Kobo Touch model set for next month
There's a lot of e-reader news going around lately, but one company we didn't really expect it from is Kobo.
The dedicated e-reader manufacturer this week unveiled a new version of its low-cost alternative to the Kindle and Nook, adding touch-screen technology for the first time and incorporating a handful of new features.
Kobo CEO Michael Serbinis described his company's entry into the e-reader market as a "David v. Goliath" battle, saying it was an extremely competitive space and no one expected a new start-up could even make a dent in that market.
But it has proven its worth, reaching nearly four million units in sales. That doesn't put it anywhere close to the number of Nook and Kindle sales, but it's well more than enough to be taken as a serious contender.
Serbinis pointed out that Kobo has an advantage in a couple different areas. First, it is the cheapest e-reader option out there. Second, e-reading is the only thing it does, and therefore it has the energy and motivation to innovate.
One such innovation is a feature called Reading Life, which is kind of like Facebook for reading. Users receive all sorts of updates about their reading habits, telling them how fast they're reading, when they do the most reading, etc. There's also a whole slew of "rewards" users can unlock, for achieving such accomplishments as turning a total of 10,000 pages. They can then post these accomplishments to their social networks directly from the device. This feature was rolled out to the Kobo apps on Android and the iPhone earlier this year, and has been integrated into the new Kobo Touch models.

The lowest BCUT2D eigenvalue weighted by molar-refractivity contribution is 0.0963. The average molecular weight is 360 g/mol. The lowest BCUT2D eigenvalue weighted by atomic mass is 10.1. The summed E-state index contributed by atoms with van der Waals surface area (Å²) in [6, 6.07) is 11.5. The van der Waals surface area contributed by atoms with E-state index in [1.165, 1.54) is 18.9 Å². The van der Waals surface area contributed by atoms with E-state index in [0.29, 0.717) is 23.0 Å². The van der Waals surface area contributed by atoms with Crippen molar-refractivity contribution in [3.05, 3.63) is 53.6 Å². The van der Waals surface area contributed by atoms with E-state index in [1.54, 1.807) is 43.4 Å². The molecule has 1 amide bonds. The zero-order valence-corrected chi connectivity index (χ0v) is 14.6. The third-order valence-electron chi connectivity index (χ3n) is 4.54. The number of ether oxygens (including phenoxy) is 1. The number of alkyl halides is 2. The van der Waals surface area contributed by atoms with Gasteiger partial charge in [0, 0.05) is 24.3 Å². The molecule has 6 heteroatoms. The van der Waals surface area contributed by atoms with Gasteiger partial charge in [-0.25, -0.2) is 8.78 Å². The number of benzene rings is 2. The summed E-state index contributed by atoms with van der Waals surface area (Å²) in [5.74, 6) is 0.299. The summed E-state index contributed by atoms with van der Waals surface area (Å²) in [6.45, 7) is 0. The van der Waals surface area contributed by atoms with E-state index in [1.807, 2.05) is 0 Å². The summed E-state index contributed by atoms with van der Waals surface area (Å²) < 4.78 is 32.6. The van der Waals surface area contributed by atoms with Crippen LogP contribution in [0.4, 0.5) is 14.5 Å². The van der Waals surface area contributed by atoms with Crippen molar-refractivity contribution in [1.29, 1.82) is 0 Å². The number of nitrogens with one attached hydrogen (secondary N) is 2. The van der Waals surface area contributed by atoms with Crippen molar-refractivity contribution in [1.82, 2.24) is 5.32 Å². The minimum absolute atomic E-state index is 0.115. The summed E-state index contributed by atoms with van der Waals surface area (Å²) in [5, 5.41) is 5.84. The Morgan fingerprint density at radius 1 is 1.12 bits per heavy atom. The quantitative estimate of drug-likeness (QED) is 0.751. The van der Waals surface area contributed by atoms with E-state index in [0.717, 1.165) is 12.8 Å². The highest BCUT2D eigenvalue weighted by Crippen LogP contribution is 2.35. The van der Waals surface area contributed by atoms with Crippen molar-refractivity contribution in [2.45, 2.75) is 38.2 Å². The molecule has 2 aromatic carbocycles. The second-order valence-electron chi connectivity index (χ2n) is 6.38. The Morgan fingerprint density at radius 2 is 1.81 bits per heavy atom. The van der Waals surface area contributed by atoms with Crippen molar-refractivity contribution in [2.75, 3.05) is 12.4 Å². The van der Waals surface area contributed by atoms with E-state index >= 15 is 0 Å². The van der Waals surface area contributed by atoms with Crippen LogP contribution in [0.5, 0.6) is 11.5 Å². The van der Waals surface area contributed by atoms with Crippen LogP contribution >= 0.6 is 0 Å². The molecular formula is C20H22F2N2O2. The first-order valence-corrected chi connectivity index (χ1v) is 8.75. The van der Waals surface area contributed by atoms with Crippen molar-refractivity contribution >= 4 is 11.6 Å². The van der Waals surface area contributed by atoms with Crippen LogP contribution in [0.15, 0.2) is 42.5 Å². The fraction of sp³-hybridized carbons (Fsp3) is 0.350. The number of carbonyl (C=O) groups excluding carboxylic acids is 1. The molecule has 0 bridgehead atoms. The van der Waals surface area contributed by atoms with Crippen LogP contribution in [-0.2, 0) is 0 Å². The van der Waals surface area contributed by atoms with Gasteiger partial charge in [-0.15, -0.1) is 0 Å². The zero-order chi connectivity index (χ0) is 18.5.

The Kobo is also the most accessible e-reading device because it does one thing and one thing only. The Kindle may claim to do the same, but with its built-in keyboard, Wikipedia access, and addition of other content like games and apps, it really isn't just a reading device anymore. The Kobo is, and that's where it differentiates itself.
Kobo began in partnership with Borders, but unlike Barnes & Noble with the Nook, Kobo was and remains a separate company. So despite the fact that Borders's future looks pretty bleak, Kobo's most certainly does not. In addition to strengthening its partnerships with other retail outlets in the US, the company plans to make a big splash in international markets, where the e-reader craze is still in the nascent stages.
The Kobo Touch will be available next month, in time for Father's Day, for $130.